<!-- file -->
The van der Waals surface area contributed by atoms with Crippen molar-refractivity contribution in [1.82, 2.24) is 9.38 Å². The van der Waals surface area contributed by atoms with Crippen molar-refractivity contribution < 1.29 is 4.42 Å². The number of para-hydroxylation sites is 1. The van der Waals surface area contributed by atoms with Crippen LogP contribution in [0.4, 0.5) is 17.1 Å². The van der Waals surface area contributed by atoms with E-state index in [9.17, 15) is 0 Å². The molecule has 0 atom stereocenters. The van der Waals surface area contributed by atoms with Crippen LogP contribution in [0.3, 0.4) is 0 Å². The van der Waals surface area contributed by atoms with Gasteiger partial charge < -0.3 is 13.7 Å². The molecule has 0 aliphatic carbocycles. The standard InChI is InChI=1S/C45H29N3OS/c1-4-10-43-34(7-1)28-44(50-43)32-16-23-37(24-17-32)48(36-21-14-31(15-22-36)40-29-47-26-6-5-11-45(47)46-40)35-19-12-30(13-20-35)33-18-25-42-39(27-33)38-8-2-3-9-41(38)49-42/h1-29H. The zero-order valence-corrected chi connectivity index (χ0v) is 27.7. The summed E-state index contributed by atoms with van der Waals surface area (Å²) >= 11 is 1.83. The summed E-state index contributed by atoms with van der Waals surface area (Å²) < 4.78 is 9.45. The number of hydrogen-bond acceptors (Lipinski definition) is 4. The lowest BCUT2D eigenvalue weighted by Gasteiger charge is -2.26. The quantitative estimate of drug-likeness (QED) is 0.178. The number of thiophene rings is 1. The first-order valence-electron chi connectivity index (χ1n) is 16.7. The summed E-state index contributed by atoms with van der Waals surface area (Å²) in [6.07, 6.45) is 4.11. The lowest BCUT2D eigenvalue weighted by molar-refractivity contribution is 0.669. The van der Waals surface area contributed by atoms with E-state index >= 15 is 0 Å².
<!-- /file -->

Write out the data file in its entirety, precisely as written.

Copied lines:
The van der Waals surface area contributed by atoms with Crippen molar-refractivity contribution in [1.82, 2.24) is 9.38 Å². The van der Waals surface area contributed by atoms with Crippen molar-refractivity contribution < 1.29 is 4.42 Å². The number of para-hydroxylation sites is 1. The van der Waals surface area contributed by atoms with Crippen LogP contribution in [0.4, 0.5) is 17.1 Å². The van der Waals surface area contributed by atoms with E-state index in [9.17, 15) is 0 Å². The molecule has 0 atom stereocenters. The van der Waals surface area contributed by atoms with Crippen LogP contribution in [0.3, 0.4) is 0 Å². The van der Waals surface area contributed by atoms with Gasteiger partial charge < -0.3 is 13.7 Å². The molecule has 0 aliphatic carbocycles. The standard InChI is InChI=1S/C45H29N3OS/c1-4-10-43-34(7-1)28-44(50-43)32-16-23-37(24-17-32)48(36-21-14-31(15-22-36)40-29-47-26-6-5-11-45(47)46-40)35-19-12-30(13-20-35)33-18-25-42-39(27-33)38-8-2-3-9-41(38)49-42/h1-29H. The zero-order valence-corrected chi connectivity index (χ0v) is 27.7. The summed E-state index contributed by atoms with van der Waals surface area (Å²) >= 11 is 1.83. The summed E-state index contributed by atoms with van der Waals surface area (Å²) < 4.78 is 9.45. The number of hydrogen-bond acceptors (Lipinski definition) is 4. The lowest BCUT2D eigenvalue weighted by Gasteiger charge is -2.26. The quantitative estimate of drug-likeness (QED) is 0.178. The number of thiophene rings is 1. The first-order valence-electron chi connectivity index (χ1n) is 16.7. The summed E-state index contributed by atoms with van der Waals surface area (Å²) in [6.07, 6.45) is 4.11. The lowest BCUT2D eigenvalue weighted by molar-refractivity contribution is 0.669. The van der Waals surface area contributed by atoms with E-state index >= 15 is 0 Å².